Finding cures for cancer is my dream

26th June 2024

13-year-old Alice, who has always had a passion for science and research, was devastated to lose two of her beloved grandparents in the space of just five weeks in 2021. After asking herself the question: “how can we cure cancer?”, Alice got in touch with Worldwide Cancer Research to help her put together a school project on the subject.

Alice has always wanted to help others and dreams of helping find cancer cures to give people more time with their loved ones: 

“I am very lucky to have known my nanny and grandad for so long, because some people do not have that experience. Hopefully research can bring new cures so other children can spend many more years with their grandparents. I miss them both so much. I know they are looking down on me and will be extremely proud of me. They motivate me to do my best in everything I do.”

With her interest in cancer research sparked, Alice began reaching out to organisations to find out more about their work. That is when she discovered Worldwide Cancer Research and was delighted to receive a response from our research team. Alice decided to focus an upcoming school project on cancer research and in December last year she jumped at the chance to meet a team of researchers working on one of our funded projects at University College London.

Introducing the Curestarters of today to the Curestarters of tomorrow

Having heard about Alice's passion for cancer research, Dr Jamie Dean was delighted to be able to share an opportunity to visit his lab and hear more about his research. He and his team are working on tackling glioblastoma, a rare form of brain cancer, by understanding how giving radiotherapy with particular time intervals between doses can make the treatment more effective. 

Watch the video of Alice's visit to Dr Dean's cancer research lab

"It was amazing! My passion will continue to grow going forwards and I will take every opportunity available. Finding cures for cancer is my dream."

"I felt very much at home in the lab. It was everything I had imagined, and yet so much more. I was overwhelmed at first, but in a good way. Touring the labs, everything was new and exciting. I had not seen a centrifuge before and the Bunsen burners were extremely high tech compared to the ones I use at school. I was able to see and learn so much. I felt extremely lucky to see these areas and to have a close-up view of science research, which is something I think about so much."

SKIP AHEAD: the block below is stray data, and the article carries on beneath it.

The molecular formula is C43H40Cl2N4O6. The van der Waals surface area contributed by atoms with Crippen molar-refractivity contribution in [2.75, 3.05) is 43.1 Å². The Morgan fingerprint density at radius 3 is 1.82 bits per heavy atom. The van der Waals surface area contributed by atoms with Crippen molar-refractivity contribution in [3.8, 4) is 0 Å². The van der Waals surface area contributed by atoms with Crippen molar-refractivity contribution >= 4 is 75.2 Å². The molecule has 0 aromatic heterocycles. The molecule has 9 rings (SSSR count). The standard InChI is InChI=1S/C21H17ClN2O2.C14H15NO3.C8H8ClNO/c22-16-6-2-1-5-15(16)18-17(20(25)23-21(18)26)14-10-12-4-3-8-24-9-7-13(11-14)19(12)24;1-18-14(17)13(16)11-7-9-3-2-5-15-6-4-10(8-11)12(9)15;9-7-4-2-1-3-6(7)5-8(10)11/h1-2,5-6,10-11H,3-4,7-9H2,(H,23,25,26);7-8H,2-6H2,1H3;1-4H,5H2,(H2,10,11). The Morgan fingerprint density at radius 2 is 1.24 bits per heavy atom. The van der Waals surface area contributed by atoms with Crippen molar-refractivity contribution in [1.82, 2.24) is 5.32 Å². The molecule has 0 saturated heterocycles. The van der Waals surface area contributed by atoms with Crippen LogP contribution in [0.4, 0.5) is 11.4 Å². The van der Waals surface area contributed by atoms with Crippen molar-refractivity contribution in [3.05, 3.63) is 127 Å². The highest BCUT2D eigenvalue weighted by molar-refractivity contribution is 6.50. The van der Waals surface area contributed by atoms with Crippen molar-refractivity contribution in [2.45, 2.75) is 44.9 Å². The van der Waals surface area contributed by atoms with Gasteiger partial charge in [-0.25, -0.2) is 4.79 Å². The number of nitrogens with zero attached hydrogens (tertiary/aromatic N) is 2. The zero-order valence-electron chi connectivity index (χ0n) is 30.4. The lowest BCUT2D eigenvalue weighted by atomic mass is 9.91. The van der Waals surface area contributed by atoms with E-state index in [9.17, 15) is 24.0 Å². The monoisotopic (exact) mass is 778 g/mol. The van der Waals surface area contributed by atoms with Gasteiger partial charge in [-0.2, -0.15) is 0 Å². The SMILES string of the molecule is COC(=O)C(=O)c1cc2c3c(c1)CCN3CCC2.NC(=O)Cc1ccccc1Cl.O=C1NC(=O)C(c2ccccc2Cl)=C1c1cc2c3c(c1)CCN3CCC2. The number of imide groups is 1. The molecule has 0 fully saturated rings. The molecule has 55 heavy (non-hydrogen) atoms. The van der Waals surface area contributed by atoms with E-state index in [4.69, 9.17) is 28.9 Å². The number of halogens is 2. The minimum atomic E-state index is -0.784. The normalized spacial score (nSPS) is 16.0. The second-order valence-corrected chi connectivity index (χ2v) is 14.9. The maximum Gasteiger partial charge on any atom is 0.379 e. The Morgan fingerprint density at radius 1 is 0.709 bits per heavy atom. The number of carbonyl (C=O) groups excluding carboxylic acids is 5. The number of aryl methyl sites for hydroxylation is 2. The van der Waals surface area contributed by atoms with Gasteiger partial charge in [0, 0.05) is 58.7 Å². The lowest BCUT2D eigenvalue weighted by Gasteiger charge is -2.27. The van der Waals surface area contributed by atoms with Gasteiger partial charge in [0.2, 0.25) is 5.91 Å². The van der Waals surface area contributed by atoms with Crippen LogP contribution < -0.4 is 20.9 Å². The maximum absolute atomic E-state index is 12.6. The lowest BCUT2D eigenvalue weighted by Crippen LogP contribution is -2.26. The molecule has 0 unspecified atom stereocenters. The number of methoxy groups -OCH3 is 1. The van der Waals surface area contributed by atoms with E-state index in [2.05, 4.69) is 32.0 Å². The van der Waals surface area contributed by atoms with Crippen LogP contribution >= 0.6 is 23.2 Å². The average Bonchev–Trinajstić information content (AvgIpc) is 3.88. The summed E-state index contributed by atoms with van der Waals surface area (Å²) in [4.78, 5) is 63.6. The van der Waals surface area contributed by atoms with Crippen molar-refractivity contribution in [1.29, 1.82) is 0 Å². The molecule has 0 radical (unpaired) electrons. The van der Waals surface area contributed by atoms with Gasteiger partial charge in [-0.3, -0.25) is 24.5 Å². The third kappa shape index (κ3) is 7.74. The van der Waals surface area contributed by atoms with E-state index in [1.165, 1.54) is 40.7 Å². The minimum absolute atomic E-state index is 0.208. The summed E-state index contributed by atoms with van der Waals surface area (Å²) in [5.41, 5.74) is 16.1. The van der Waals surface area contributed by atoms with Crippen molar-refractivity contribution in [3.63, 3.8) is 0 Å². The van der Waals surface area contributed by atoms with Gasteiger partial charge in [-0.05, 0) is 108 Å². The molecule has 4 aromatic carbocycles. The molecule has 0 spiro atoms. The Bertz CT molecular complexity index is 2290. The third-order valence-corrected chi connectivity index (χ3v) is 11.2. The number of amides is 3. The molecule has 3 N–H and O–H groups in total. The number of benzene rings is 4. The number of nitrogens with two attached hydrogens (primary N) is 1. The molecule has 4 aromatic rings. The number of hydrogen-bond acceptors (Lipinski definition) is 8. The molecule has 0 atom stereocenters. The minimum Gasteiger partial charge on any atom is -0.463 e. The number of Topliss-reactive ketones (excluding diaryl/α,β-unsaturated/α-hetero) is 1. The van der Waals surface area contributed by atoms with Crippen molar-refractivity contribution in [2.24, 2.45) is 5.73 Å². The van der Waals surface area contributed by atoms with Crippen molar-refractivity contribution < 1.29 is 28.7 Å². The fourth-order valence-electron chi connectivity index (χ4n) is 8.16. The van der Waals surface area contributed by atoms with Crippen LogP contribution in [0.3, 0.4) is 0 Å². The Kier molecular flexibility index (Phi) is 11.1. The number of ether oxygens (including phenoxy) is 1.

Like Alice, Dr Dean has also personally felt the impact of cancer, which was one of the driving forces behind him getting into research too:

"The reason I decided to go into cancer research is partly personal, my grandfather and father have both had different cancers. But, beyond that, cancer is such an important problem worldwide and it is only going to become a bigger problem as more people are surviving and living through other diseases."

"I am sure as long as there are a few Alices out there, we will be in good hands for the future."

"It is really exciting and great to see Alice's enthusiasm for cancer research. As a supporter of Worldwide Cancer Research, she does so much to help fund the multidisciplinary research that we do, and research is the only way in which we can improve outcomes for people with cancer in the future."

Seeing our work up close has further inspired Alice and spurred her on to become a researcher one day. But you don't have to be a cancer researcher to help us reach a day when no life is cut short by cancer. Everyone can play their own role in bringing forward cancer breakthroughs. We cannot stop cancer without you. 

Our incredible Curestarters do so much, not only to help our researchers work towards world-leading breakthroughs in cancer treatment, but also by allowing us to fund more projects in the future - ensuring that the researchers of tomorrow, like Alice, will be able to continue searching for new cures. 

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